In an interview with Reuters hours ahead of the first votes of the 2020 presidential campaign, the billionaire-turned-activist also said fellow billionaire Michael Bloomberg’s unorthodox decision to skip the first four voting states meant he had forgone a crucial element for a White House candidate: listening to voters.
Then Warren walked away with none from New Hampshire.
Two Democrats whose fortunes have been fading – progressive Senator Elizabeth Warren of Massachusetts and former Vice President Joe Biden – who was once the front-runner in the race – limped out of New Hampshire, finishing fourth and fifth respectively amid fresh questions about the viability of their candidacies.
The moderate U.S. senator from Minnesota had languished in the middle of a large Democratic pack before a strong debate performance on Friday – and rival Joe Biden’s stumbles in Iowa and New Hampshire – sparked new interest in her candidacy.
No candidate exceeded 30% of the vote – a muddled outcome that could end up helping billionaire Michael Bloomberg, a moderate candidate who wasn’t even on the ballot.
And while former Vice President Joe Biden lagged badly in both Iowa and New Hampshire, as the only moderate with substantial backing from African-American and Latino voters, he has vowed to fight on until Nevada and South Carolina, both with significant non-white populations, render their verdicts.
Sanders, a progressive senator from neighboring Vermont, prevailed after fending off attacks from rivals who warned his left-wing views would lead the party to defeat in the Nov. 3 election against Republican President Trump.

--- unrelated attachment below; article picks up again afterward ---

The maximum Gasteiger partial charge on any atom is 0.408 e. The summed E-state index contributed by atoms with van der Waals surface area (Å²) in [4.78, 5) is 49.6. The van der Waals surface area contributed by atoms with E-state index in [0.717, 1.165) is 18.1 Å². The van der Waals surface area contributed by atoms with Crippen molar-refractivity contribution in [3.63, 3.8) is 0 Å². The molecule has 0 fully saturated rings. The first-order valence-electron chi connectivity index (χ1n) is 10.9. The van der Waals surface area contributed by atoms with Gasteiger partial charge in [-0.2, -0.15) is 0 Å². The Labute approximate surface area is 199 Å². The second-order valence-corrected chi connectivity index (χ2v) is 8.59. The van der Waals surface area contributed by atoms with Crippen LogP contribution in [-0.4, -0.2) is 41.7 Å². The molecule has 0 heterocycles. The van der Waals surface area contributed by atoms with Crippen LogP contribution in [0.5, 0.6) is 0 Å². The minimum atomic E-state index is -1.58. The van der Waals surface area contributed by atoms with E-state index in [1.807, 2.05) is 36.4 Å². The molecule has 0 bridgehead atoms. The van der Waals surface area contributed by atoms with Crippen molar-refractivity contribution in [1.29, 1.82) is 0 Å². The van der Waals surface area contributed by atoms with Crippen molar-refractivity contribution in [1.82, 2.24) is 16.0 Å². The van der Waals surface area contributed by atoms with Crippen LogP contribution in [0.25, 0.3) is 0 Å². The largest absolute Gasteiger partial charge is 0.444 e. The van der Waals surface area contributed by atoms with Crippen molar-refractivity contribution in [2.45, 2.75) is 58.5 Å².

The exit poll, which was released shortly before polls closed in New Hampshire but before all of the votes were counted, project that about 26% of voters selected Sanders while 22% voted for Buttigieg and 21% voted for Klobuchar.
His rivals continued to barnstorm schools, churches and doughnut shops in their last chance to persuade New Hampshire voters that they were the party’s best bet to take on President Donald Trump in the Nov. 3 election.
The goal is to amass on a state-by-state basis the 1,991 delegates needed to secure the nomination on the first ballot at the convention in Milwaukee. A candidate must get at least 15% of the vote statewide or in an individual congressional district to be awarded delegates. The winner will face Republican President Donald Trump in the Nov. 3 election.
Bloomberg, the 77-year-old founder of the news company that bears his name, was not on the ballot in New Hampshire, where voters are faced with a list of 33 names – including top-tier candidates, former hopefuls who dropped out of the race and also-ran competitors lacking a national profile.
MANCHESTER, N.H. (Reuters) – With Democratic presidential candidates fighting for their political lives ahead of…